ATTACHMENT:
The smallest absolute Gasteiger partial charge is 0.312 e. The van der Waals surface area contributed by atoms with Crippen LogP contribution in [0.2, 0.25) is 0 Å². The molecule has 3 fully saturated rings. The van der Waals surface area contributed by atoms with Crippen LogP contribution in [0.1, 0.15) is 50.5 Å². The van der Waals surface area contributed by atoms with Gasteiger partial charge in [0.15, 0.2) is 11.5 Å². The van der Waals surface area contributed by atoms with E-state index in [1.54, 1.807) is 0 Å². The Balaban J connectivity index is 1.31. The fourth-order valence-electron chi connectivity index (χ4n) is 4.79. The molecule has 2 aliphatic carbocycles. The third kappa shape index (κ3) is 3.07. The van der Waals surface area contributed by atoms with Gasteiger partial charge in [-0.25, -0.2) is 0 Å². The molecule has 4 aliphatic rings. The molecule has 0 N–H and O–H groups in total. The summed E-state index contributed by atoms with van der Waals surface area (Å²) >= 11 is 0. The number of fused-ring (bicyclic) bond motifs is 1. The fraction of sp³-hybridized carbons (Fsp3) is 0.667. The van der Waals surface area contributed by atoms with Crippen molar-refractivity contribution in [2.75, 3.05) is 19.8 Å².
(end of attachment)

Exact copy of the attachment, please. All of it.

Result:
The smallest absolute Gasteiger partial charge is 0.312 e. The van der Waals surface area contributed by atoms with Crippen LogP contribution in [0.2, 0.25) is 0 Å². The molecule has 3 fully saturated rings. The van der Waals surface area contributed by atoms with Crippen LogP contribution in [0.1, 0.15) is 50.5 Å². The van der Waals surface area contributed by atoms with Gasteiger partial charge in [0.15, 0.2) is 11.5 Å². The van der Waals surface area contributed by atoms with E-state index in [1.54, 1.807) is 0 Å². The Balaban J connectivity index is 1.31. The fourth-order valence-electron chi connectivity index (χ4n) is 4.79. The molecule has 2 aliphatic carbocycles. The third kappa shape index (κ3) is 3.07. The van der Waals surface area contributed by atoms with Gasteiger partial charge in [-0.25, -0.2) is 0 Å². The molecule has 4 aliphatic rings. The molecule has 0 N–H and O–H groups in total. The summed E-state index contributed by atoms with van der Waals surface area (Å²) >= 11 is 0. The number of fused-ring (bicyclic) bond motifs is 1. The fraction of sp³-hybridized carbons (Fsp3) is 0.667. The van der Waals surface area contributed by atoms with Crippen molar-refractivity contribution in [2.75, 3.05) is 19.8 Å².